So get ready, friends. With it now being available in the U.S., you could soon be applying to other jobs via social media. And we’ve only ourselves to blame (or thank).

Emerging Tech

Robots are going to steal 75 million jobs by 2025 — but there’s no need to panic

According to the World Economic Forum, robots and A.I. will take 75 million jobs from hardworking humans by 2025. That's the bad news. The good news is that they will create far more jobs than that.
Smart Home

What is Instacart? Here’s how to use the grocery delivery app

One of the most popular grocery delivery apps is Instacart, which you can use to receive your groceries in as little as an hour. A shopper near you will deliver it to your door, saving you a trip to the store. Here's how it works.
Social Media

How to turn off Snapchat’s location-based Snap Map

Thanks to an opt-in feature added last year, Snapchat may be sharing your location with friends whenever you open it. Here, we'll walk you through how to turn off said feature off and regain some peace of mind.
Social Media

New to Snapchat? Follow our guide and go from newbie to pro

Whether you're a Snapchat addict or a newbie, our detailed Snapchat guide will help you become a pro in no time. Find out how to get started, spice up your snaps, chat, send money, and carry out a host of other useful actions.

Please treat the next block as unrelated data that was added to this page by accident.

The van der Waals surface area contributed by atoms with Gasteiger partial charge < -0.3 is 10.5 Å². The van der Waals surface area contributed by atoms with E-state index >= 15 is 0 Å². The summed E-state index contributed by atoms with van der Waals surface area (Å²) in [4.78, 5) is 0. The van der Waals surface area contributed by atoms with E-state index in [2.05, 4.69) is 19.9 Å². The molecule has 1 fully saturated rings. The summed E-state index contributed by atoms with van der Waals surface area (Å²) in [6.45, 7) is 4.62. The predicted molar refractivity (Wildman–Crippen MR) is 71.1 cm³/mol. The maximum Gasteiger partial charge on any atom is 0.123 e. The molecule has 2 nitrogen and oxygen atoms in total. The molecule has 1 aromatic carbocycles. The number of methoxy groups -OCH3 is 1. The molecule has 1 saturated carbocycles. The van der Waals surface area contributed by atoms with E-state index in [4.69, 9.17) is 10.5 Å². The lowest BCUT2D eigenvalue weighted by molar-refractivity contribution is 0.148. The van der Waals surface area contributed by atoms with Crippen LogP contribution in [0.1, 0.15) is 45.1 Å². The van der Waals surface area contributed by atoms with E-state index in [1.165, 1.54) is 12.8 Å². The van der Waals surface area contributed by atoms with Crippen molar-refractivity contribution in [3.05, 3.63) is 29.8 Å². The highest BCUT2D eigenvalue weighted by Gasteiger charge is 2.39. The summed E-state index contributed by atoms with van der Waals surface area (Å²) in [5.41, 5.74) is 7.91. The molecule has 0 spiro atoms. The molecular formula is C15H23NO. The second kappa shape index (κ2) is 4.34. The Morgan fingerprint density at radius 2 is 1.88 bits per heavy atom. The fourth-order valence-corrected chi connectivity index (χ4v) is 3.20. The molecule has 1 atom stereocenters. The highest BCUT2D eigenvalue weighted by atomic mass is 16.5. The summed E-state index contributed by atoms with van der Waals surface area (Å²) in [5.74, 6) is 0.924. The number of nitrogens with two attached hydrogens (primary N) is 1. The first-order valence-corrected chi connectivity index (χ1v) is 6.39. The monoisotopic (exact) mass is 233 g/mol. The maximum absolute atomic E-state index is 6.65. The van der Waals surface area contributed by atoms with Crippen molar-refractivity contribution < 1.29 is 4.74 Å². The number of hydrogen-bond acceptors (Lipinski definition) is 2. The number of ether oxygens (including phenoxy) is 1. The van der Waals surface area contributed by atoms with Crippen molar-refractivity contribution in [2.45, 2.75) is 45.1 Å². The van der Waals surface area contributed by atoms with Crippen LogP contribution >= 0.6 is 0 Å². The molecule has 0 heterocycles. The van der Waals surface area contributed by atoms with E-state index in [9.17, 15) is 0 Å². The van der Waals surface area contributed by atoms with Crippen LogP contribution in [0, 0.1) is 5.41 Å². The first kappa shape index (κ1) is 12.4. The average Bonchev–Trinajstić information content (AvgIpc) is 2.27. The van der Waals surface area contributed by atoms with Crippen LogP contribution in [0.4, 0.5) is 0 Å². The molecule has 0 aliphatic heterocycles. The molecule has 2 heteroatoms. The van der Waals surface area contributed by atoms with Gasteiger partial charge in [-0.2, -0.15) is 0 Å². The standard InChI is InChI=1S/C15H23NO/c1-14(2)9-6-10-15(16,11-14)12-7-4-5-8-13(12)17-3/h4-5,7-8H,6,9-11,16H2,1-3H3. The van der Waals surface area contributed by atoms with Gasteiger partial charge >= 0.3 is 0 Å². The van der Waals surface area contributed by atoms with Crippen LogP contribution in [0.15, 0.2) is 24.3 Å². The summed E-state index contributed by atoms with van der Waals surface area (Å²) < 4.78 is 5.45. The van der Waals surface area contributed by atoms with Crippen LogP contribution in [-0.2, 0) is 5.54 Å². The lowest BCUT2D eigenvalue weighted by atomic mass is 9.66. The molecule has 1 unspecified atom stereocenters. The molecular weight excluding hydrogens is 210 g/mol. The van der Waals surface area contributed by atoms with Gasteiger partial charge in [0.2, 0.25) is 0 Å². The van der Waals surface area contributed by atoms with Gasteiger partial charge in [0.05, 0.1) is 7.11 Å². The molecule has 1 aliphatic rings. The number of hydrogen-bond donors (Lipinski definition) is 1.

Social Media

Facebook expands fact-checking net to try to catch doctored photos and videos

Facebook is now fact-checking images and video along with articles, using third-party organizations. New A.I. helps flag potential fakes for human review, but user flags and comments still help recognize what content might not be accurate.
Social Media

How to run a free background check

There are plenty of legitimate reasons for carrying out a background check, and not all of them are creepy. Here are several methods that allow you to run a thorough background check on someone online, whether you need to vet a potential…
Smart Home

Restaurants may soon have chefs who know all about you before you walk in the door